This weekend, I went up to Jacksonville, Florida, with some friends (Pete Peterson and Scott Stratton--fully incorporated into Ambergris as some of you may recognize) to visit the used bookstores. Jacksonville is pretty amazing when it comes to bookstores. If you just counted Chambline's Bookmine (for my money, the best used bookstore I've ever visited) and Tappin's Bookmine, it'd be worth the trip, but when you throw in the other four or five excellent used bookstores--and the proximity of St. Augustine, with another four or five excellent bookstores--it's something of a book lover's paradise.
The books I picked up this time, in the jumbled order in which I discovered them, included:
Barrow's Boys by Fergus Fleming (hc 1st ed; history of British exploration through those sent out to map the unknown in the late 1800s; many never came back)
The Rise and Fall of the British Empire by Lawrence James (hc 1st ed; history)
Nature Writing edited by Robert Finch and John Elder (hc; nature writing samples from the 1800s to the present)
A Taste for Travel by John Julius Norwich (hc 1st ed; travel writing samples with notes and additional text from Norwich; I now lack only one Norwich book for my collection--his book on sex in the ancient world, which is probably required reading before I start the novel after the one I'm currently working on)
Vermillion Sea by John Janovy Jr. (hc; nature writing about the coast of California)
Stars of the Unborn by Franz Werfel (mmpb; a novel from early in the 20th century by a resident of Prague, published in the Ballantine adult fantasy line, with an admiring quote on the cover by Henry Miller!)
Modern Classics of Fantasy edited by Gardner Dozois (hc 1st ed; this St. Martin's collection has several long stories that my eyes have somehow managed to be innocent of to this point...)
Little Big by John Crowley (hc; the trade paperback has been difficult for me to read--this version is slightly more readable in terms of the typeface)
The Great Wheel by Ian R. McLeod (hc 1st ed; this novel by the author of the Light Ages looks, in some ways, even better than Light Ages)
The Year of the Death of Ricardo Reis by Jose Saramago (tp; Nobel Prize-winning Portuguese novelist; I've been meaning to check him out for some time)
All the Lines by Jose Saramago (tp; this book was recommended to me by the owner (?) of Anastasia Books in St. Augustine, a very knowledgeable person who had had Marquez as an instructor at the University of Massachusetts while an undergraduate...but she also claimed to have taken the Scientologist test on a lark...)
The Sooterkin by Tom Gilling (tp; a changeling fantasy published in the mainstream that looks interesting)
One Step Behind by Henning Mankell (tp; a friend recommended Mankell to me as exemplar of excellent modern European mystery/detective novels)
Faceless Killers by Henning Mankell (tp)
The White Lionness by Henning Mankell (tp)
Daemonology by John Crowley (tp; again, the tp's of his work are okay re the typeface, but not really that reader-friendly; he really needs Everyman Library-type hardcover editions with better leading, better selection of font, and a more soothing number of words per line; this is not throw-away fiction, and the reader must really concentrate to get the full value out of that; eyestrain is not conducive to concentration)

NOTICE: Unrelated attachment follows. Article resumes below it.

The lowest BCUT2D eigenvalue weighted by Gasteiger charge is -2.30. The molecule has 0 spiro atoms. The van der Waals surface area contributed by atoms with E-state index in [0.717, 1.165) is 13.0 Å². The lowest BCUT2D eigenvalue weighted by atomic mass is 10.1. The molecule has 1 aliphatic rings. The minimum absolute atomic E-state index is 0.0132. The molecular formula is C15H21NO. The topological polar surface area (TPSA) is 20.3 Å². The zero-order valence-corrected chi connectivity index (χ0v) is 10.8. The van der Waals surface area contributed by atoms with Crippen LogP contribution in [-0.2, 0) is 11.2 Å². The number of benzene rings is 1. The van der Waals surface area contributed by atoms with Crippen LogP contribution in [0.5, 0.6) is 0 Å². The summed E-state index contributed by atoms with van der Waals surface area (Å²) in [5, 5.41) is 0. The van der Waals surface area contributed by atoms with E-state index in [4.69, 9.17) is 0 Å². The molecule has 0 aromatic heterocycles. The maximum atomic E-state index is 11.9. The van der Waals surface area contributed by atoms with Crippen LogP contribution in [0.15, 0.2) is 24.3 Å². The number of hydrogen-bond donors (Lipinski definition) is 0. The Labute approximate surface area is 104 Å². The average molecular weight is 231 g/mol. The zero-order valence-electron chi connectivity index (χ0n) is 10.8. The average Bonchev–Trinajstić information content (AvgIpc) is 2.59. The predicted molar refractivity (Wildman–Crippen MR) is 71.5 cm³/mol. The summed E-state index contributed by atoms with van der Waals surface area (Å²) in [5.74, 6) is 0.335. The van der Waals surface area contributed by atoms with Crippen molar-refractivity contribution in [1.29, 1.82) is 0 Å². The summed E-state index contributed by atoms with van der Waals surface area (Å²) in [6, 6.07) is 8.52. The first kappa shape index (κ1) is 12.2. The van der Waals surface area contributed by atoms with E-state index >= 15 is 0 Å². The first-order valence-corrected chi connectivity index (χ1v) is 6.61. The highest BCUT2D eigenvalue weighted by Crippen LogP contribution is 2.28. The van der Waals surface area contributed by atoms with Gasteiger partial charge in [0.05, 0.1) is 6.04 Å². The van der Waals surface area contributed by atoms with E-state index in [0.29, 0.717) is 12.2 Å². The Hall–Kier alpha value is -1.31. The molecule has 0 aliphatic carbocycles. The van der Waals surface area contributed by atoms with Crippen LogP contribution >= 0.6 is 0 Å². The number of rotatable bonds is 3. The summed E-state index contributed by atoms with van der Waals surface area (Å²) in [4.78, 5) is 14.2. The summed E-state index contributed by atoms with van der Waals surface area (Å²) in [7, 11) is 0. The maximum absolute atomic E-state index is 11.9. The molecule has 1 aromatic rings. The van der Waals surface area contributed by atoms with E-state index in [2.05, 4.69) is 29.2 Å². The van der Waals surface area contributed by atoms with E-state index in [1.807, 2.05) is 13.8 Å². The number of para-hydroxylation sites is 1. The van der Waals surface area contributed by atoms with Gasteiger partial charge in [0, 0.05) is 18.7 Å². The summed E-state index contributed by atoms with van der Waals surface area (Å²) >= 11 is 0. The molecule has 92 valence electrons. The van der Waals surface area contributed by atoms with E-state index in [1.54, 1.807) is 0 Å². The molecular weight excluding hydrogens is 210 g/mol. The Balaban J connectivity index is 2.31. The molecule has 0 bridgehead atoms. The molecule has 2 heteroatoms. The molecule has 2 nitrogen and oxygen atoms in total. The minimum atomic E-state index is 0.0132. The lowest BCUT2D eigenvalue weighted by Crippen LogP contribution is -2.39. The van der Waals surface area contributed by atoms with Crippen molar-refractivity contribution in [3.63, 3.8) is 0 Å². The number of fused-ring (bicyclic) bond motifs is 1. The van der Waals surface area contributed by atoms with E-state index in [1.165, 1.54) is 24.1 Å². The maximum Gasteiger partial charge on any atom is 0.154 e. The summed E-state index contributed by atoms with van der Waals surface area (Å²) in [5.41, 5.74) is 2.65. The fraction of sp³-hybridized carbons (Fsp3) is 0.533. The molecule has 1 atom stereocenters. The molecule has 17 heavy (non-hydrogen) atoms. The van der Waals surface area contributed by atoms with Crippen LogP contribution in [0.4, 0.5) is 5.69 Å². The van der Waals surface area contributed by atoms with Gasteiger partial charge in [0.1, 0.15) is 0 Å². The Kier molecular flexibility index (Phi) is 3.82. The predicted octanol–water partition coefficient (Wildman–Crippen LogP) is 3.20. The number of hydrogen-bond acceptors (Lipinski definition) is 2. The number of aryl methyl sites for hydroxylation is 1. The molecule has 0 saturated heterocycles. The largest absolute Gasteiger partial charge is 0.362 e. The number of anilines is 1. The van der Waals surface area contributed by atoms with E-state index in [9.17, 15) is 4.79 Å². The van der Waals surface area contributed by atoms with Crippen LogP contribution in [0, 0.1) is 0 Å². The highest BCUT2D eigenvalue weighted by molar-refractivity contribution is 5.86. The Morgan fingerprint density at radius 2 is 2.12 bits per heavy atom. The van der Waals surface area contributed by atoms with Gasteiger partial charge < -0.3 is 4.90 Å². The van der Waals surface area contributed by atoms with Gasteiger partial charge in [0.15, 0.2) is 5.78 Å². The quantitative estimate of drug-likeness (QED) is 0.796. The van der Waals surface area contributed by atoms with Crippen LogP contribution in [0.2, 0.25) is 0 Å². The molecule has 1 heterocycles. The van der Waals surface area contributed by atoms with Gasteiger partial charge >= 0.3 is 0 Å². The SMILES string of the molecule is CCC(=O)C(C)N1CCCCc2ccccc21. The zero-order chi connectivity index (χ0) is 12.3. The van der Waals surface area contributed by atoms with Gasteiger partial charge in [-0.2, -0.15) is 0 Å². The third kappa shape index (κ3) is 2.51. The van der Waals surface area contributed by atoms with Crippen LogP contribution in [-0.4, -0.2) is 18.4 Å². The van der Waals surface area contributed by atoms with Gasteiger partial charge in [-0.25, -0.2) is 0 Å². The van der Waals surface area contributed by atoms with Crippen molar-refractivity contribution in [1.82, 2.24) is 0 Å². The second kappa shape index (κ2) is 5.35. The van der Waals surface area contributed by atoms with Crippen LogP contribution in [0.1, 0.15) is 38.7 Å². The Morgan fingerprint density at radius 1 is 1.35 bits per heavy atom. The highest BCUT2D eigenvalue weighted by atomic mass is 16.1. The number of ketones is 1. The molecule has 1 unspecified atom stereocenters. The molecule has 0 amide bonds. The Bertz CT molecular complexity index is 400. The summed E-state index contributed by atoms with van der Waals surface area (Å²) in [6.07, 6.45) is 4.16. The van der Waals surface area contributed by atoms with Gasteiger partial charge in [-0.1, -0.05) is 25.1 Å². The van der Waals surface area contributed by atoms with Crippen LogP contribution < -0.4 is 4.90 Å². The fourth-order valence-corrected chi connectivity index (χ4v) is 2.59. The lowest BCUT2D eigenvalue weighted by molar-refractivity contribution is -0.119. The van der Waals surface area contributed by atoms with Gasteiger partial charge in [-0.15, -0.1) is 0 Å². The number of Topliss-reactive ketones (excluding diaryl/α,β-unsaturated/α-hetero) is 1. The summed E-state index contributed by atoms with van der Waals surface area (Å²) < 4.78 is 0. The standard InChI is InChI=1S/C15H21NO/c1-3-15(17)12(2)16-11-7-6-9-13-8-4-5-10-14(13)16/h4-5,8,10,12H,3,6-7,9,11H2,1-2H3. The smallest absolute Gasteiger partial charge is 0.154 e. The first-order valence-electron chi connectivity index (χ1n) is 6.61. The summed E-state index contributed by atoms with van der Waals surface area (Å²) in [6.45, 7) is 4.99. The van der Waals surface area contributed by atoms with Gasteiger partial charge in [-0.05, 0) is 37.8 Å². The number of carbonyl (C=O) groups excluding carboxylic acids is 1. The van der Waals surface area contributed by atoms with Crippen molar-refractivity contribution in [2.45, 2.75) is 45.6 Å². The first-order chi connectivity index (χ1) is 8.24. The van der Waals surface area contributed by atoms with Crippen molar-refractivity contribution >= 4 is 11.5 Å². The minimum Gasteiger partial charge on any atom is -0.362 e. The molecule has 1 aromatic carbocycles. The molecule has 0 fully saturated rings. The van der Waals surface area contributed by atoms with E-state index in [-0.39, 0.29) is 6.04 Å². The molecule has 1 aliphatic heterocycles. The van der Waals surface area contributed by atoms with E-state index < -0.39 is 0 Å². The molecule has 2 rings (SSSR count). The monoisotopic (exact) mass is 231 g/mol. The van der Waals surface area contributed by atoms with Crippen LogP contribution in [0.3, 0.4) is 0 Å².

Cathedral of the World by Myron Aims (tp; a meditation and dialogue on the sea; could be New Age crap; might be excellent; time will tell...)
Platypus by Ann Moyal (hc 1st ed; sumptuously illustrated and satisfying eccentric; in fact, it's entirely possible that the platypus will, as Mike Moorcock puts it, become my next "totem animal")
Travelers and Travel Liars, 1660-1800 by Percy G. Adams (tp; another of the rather miraculous finds made years by the Dover Books people)
Bad Trips edited by Keith Fraser (tp; I'm a sucker for tales of trips gone wrong)
The Inland Sea by Donald Richie (mmpb; looks like an interesting account of Japanese culture)
Their Heads are Green and Their Hands are Blue by Paul Bowles (tp; about Morocco and North African culture; looks fascinating)
Great French Short Novels edited by F.W. Dupel (hc; I haven't read a single novel in this omnibus; very much looking forward to it)
Great Russian Short Novels edited by Philip Rahv (hc; more familiar territory, but still a few I haven't read; I also can really identify with the term "short novels" ;) )
Stand on Zanzibar by John Brunner (hc, Easton Press edition; I've wanted a thick, virtually indestructible version of this for quite some time; now, if only the horrible illustrations inside would self-destruct...)
Light Metres illustrated by Edward Gorey (hc limited, signed copy #50 of 300 copies; I just couldn't resist this one, pricey but worth it.
Time Buried by Howard Wandrei (hc; Fegoman & Bremer; Lovecraft contemporary; most of the stories look cheesey, but the edition itself is gorgeous with cover art that somehow evokes Arthur Rackham)
The Eerie Mr. Murphy by Howard Wandrei (hc; volume 2 of his fantasy stories)
The Works of Geoffrey Chaucer by Chaucer (oversized hc facsimile of the William Morris original, just too beautiful to pass up; I got this at the Tappin Bookmine, and they also had a single page from the Morris original, selling for $1,200; the page was unbelievably gorgeous; the facsimile book is stunning, too)
Venice Art & Architecture (oversized hc two-vol. set in slipcase; this completes my acquisition of books about Venice, which began with John Julius Norwich's history of the city; my main focus is on the influence of Constantinople on Venice)